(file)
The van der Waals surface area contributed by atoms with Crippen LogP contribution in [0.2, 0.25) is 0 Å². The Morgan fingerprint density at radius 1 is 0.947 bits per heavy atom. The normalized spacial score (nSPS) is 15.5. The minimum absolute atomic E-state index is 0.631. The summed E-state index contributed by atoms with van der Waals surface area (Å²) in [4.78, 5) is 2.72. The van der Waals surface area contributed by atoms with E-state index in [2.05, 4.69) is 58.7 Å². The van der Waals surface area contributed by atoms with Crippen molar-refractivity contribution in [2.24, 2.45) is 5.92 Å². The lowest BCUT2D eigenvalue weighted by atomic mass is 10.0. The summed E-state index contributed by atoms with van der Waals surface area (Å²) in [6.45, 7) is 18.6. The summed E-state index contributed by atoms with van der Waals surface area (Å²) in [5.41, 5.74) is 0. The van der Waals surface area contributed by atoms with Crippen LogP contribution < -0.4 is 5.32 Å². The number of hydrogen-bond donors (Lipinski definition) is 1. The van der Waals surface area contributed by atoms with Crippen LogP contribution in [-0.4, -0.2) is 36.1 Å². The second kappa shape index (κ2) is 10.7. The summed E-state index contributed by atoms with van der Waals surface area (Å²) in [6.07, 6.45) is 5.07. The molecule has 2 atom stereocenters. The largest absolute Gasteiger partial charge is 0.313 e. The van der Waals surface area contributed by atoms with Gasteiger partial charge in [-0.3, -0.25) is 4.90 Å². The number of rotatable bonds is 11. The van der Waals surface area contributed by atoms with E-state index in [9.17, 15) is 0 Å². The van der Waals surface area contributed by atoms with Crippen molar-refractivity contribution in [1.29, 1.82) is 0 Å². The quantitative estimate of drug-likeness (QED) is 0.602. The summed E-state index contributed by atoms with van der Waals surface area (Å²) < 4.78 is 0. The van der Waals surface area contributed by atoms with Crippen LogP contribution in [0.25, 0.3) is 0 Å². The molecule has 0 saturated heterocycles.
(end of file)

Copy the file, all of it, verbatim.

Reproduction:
The van der Waals surface area contributed by atoms with Crippen LogP contribution in [0.2, 0.25) is 0 Å². The Morgan fingerprint density at radius 1 is 0.947 bits per heavy atom. The normalized spacial score (nSPS) is 15.5. The minimum absolute atomic E-state index is 0.631. The summed E-state index contributed by atoms with van der Waals surface area (Å²) in [4.78, 5) is 2.72. The van der Waals surface area contributed by atoms with E-state index in [2.05, 4.69) is 58.7 Å². The van der Waals surface area contributed by atoms with Crippen molar-refractivity contribution in [2.24, 2.45) is 5.92 Å². The lowest BCUT2D eigenvalue weighted by atomic mass is 10.0. The summed E-state index contributed by atoms with van der Waals surface area (Å²) in [6.45, 7) is 18.6. The summed E-state index contributed by atoms with van der Waals surface area (Å²) in [5.41, 5.74) is 0. The van der Waals surface area contributed by atoms with Crippen LogP contribution < -0.4 is 5.32 Å². The number of hydrogen-bond donors (Lipinski definition) is 1. The van der Waals surface area contributed by atoms with Crippen LogP contribution in [-0.4, -0.2) is 36.1 Å². The second kappa shape index (κ2) is 10.7. The summed E-state index contributed by atoms with van der Waals surface area (Å²) in [6.07, 6.45) is 5.07. The molecule has 2 atom stereocenters. The largest absolute Gasteiger partial charge is 0.313 e. The van der Waals surface area contributed by atoms with Gasteiger partial charge in [-0.3, -0.25) is 4.90 Å². The number of rotatable bonds is 11. The van der Waals surface area contributed by atoms with E-state index in [9.17, 15) is 0 Å². The van der Waals surface area contributed by atoms with Crippen molar-refractivity contribution in [1.29, 1.82) is 0 Å². The quantitative estimate of drug-likeness (QED) is 0.602. The summed E-state index contributed by atoms with van der Waals surface area (Å²) < 4.78 is 0. The van der Waals surface area contributed by atoms with Crippen LogP contribution in [0.25, 0.3) is 0 Å². The molecule has 0 saturated heterocycles.